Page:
Similarly, Benayouna��s qualities cannot be understated; he adds bite and running to midfield and some Hleb-ishness to the attack with the knack of drawing players to himself. But expecting him to rise above anything more than a useful squad player would be folly. Plus there is sound logic in the fact that if a title rival loans you a player for a year, either they arena��t taking your challenge seriously, or they think the player in question is incapable of adding enough to your challenge.

To be frank, the players brought in were never going to cover for the departures in terms of pure quality; the plan must have been for the sum-of-parts rule to come into play and for the team to perform better as a unit with all players working hard for each other. And that may well reach fruition after these players are given more time.

But the fact remains that Arsenal needed to speed up during the summer. And instead of burning the highway asphalt off, all they managed to do is to avoid a few screeching eighteen-wheelers and shift to a parallel lane.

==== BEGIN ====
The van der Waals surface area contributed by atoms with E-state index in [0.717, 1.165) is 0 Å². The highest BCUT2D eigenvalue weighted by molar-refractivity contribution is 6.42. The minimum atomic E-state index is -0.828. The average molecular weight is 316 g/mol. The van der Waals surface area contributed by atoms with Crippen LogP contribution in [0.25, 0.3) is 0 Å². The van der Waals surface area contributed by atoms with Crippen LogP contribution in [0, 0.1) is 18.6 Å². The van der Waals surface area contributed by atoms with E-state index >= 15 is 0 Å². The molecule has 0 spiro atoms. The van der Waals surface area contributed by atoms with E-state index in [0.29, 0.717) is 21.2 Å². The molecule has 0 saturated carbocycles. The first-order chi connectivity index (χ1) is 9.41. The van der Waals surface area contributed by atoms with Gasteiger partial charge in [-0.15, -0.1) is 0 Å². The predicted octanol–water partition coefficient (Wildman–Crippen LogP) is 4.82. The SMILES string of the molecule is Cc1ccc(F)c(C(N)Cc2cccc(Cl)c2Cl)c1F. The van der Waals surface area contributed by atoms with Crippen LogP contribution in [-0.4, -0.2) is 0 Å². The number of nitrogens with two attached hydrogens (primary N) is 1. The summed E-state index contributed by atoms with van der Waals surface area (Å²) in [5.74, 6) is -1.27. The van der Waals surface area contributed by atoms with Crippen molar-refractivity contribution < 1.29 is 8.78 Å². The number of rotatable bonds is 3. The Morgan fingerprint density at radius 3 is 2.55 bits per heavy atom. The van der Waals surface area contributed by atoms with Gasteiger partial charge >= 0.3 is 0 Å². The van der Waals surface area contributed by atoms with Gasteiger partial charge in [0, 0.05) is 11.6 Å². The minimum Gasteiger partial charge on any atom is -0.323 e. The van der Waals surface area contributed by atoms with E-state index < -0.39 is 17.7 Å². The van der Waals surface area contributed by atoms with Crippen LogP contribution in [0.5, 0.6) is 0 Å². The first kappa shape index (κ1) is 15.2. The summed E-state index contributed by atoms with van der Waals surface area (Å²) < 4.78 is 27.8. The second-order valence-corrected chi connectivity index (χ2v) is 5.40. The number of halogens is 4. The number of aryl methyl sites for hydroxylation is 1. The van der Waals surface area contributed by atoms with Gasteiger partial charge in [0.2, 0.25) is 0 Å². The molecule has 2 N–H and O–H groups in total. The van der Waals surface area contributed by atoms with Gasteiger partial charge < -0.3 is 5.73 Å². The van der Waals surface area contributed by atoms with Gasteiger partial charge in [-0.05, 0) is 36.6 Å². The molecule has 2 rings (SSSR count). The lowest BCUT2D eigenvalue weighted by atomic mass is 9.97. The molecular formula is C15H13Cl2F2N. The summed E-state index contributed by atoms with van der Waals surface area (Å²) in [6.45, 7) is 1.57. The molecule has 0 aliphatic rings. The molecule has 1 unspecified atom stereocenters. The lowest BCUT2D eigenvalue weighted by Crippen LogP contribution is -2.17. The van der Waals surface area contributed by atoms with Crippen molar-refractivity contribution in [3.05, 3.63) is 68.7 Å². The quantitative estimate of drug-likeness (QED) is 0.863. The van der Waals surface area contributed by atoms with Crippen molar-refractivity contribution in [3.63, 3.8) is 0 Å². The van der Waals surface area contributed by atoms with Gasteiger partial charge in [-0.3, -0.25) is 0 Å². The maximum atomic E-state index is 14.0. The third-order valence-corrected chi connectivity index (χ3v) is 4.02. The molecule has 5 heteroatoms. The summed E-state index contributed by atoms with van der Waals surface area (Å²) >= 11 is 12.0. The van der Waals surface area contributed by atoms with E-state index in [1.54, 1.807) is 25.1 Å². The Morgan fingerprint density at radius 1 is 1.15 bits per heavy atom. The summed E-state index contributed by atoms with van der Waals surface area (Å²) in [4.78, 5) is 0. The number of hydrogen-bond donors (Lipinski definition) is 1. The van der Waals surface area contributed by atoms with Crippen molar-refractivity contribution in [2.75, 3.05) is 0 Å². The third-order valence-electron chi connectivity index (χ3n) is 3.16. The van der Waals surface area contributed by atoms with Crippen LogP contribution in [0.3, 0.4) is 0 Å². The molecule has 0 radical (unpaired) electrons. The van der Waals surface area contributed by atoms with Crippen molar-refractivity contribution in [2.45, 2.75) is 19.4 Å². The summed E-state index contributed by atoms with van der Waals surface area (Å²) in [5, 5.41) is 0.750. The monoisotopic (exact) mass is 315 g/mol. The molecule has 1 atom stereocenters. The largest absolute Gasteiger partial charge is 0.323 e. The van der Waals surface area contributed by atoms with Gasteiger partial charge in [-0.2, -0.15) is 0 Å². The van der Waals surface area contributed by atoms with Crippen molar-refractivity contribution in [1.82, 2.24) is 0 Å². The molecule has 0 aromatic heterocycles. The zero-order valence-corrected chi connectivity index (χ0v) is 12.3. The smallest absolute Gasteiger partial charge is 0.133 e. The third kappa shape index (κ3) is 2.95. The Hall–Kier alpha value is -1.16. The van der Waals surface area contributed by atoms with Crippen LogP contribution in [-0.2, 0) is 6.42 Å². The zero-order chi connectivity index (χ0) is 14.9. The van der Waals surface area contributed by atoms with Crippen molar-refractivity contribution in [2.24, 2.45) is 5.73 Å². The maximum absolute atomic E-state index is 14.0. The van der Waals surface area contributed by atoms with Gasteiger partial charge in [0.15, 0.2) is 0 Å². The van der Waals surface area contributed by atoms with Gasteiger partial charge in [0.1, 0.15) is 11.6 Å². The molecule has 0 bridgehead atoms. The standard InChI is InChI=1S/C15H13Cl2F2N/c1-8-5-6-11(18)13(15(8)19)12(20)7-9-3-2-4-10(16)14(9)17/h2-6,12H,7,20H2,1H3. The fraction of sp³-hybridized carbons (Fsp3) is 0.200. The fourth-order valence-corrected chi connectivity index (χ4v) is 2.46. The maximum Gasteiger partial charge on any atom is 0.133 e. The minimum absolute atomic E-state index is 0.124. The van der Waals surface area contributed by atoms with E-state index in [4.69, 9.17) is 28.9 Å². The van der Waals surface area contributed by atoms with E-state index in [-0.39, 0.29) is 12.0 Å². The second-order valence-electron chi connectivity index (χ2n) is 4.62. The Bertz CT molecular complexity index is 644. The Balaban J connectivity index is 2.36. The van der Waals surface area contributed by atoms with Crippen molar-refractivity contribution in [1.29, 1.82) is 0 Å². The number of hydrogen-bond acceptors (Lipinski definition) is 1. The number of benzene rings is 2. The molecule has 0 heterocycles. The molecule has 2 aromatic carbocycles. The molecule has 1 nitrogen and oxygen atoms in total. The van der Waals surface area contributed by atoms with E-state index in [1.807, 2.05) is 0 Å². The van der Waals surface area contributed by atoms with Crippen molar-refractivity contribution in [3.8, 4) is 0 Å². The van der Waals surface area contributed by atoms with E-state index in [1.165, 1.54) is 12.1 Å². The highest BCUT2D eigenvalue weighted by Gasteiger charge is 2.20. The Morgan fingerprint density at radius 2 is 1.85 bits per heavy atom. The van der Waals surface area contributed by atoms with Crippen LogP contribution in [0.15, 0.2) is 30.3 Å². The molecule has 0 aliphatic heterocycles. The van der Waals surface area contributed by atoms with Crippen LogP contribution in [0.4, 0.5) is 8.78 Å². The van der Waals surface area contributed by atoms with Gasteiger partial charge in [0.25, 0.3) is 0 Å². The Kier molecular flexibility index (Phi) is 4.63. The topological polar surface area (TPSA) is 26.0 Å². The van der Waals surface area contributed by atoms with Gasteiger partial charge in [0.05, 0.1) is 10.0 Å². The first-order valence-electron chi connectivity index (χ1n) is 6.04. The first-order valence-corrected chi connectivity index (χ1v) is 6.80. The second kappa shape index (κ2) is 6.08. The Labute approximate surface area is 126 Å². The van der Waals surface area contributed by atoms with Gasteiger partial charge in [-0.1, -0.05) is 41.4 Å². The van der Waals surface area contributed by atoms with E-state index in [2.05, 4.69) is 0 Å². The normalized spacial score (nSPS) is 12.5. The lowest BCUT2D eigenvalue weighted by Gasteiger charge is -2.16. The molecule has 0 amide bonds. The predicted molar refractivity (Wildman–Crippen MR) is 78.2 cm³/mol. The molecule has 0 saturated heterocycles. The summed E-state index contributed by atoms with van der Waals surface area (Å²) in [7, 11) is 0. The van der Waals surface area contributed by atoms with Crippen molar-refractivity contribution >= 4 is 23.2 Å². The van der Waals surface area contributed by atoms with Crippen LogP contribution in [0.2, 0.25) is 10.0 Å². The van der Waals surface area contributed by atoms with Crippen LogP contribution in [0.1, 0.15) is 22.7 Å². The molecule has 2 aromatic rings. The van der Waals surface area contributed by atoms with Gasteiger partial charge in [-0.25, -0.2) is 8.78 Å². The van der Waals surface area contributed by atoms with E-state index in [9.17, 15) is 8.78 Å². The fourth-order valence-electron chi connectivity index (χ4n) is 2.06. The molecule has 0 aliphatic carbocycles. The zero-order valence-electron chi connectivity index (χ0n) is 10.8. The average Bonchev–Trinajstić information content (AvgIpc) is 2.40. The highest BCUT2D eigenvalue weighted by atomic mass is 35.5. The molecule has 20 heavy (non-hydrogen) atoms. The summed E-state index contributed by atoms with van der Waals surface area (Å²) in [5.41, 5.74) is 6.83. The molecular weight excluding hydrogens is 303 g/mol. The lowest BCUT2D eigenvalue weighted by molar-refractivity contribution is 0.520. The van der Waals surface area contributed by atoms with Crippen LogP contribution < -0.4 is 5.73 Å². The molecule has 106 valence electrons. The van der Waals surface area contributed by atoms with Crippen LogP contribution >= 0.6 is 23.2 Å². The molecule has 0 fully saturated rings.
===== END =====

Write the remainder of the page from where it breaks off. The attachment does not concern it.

Incessant Injuries: A Red And White Special

On the face of it, asking a nineteen year old to carry a title challenging team on his shoulders is asking too much, but a large majority of Arsenal fans were taking solace from the potential continuation of Jack Wilsherea��s stellar form after his breakthrough season last year. Premature solace as it turned out! A pesky recurring ankle knock snowballed into something that needed surgery and Wilshere is consequently out for the best part of the season. Thomas Vermaelen also succumbed to the cajoling of the injury demons again, and has missed a vital two months so far. This, coupled with little niggles to other regular starters, has resulted in the new recruits getting virtually no settling time and having to adapt to the teama��s playing style on the run. Mertesacker should ideally have gotten some bedding-in time to get used to the helter-skelter pace of English football, and there has been the odd ineffective display from him as a result.

With Bacary Sagna now joining the long term injury list as well, a very raw Carl Jenkinson will have to ply his trade against world-class Premier League wingers barely months after playing lower league football; a daunting step up for anyone.

Wilsherea��s injury in particular (and to some extent Diabya��s) has dented Arsenala��s penetration in the middle of the park. Ramsey and Arteta both lack the pace to beat a man and take players out of the game that Wilshere (and Nasri) has, and the passing has ergo been neat but with no real direction. With rotation possibilities being scarce, a very jaded looking Ramsey has played almost every game of the season so far, not something a player just returning from a broken leg should do.